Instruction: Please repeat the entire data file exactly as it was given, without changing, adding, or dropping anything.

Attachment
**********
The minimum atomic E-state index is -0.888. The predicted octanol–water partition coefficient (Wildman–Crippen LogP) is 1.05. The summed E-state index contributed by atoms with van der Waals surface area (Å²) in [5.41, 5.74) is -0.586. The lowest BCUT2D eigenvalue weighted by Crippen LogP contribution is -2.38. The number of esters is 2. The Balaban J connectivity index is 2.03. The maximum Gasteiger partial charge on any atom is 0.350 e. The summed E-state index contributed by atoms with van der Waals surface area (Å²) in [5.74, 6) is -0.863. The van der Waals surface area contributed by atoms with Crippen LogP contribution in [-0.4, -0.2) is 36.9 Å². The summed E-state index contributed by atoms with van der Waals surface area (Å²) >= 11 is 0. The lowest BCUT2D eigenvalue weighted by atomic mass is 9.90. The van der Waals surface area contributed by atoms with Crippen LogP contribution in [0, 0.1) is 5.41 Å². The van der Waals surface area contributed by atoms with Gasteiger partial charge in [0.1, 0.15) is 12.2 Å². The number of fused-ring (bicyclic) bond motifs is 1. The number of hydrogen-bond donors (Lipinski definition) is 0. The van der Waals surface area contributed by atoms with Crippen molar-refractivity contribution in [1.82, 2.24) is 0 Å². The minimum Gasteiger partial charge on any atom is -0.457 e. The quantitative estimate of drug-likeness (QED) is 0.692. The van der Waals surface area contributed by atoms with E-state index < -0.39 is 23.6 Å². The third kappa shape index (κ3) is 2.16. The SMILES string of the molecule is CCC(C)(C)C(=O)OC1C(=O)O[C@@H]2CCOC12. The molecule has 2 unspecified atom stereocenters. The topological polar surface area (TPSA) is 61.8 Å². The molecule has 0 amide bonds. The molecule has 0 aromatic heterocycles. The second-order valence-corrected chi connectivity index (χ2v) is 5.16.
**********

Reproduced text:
The minimum atomic E-state index is -0.888. The predicted octanol–water partition coefficient (Wildman–Crippen LogP) is 1.05. The summed E-state index contributed by atoms with van der Waals surface area (Å²) in [5.41, 5.74) is -0.586. The lowest BCUT2D eigenvalue weighted by Crippen LogP contribution is -2.38. The number of esters is 2. The Balaban J connectivity index is 2.03. The maximum Gasteiger partial charge on any atom is 0.350 e. The summed E-state index contributed by atoms with van der Waals surface area (Å²) in [5.74, 6) is -0.863. The van der Waals surface area contributed by atoms with Crippen LogP contribution in [-0.4, -0.2) is 36.9 Å². The summed E-state index contributed by atoms with van der Waals surface area (Å²) >= 11 is 0. The lowest BCUT2D eigenvalue weighted by atomic mass is 9.90. The van der Waals surface area contributed by atoms with Crippen LogP contribution in [0, 0.1) is 5.41 Å². The van der Waals surface area contributed by atoms with Gasteiger partial charge in [0.1, 0.15) is 12.2 Å². The number of fused-ring (bicyclic) bond motifs is 1. The number of hydrogen-bond donors (Lipinski definition) is 0. The van der Waals surface area contributed by atoms with Crippen molar-refractivity contribution in [1.82, 2.24) is 0 Å². The minimum Gasteiger partial charge on any atom is -0.457 e. The quantitative estimate of drug-likeness (QED) is 0.692. The van der Waals surface area contributed by atoms with E-state index < -0.39 is 23.6 Å². The third kappa shape index (κ3) is 2.16. The SMILES string of the molecule is CCC(C)(C)C(=O)OC1C(=O)O[C@@H]2CCOC12. The molecule has 2 unspecified atom stereocenters. The topological polar surface area (TPSA) is 61.8 Å². The molecule has 0 amide bonds. The molecule has 0 aromatic heterocycles. The second-order valence-corrected chi connectivity index (χ2v) is 5.16.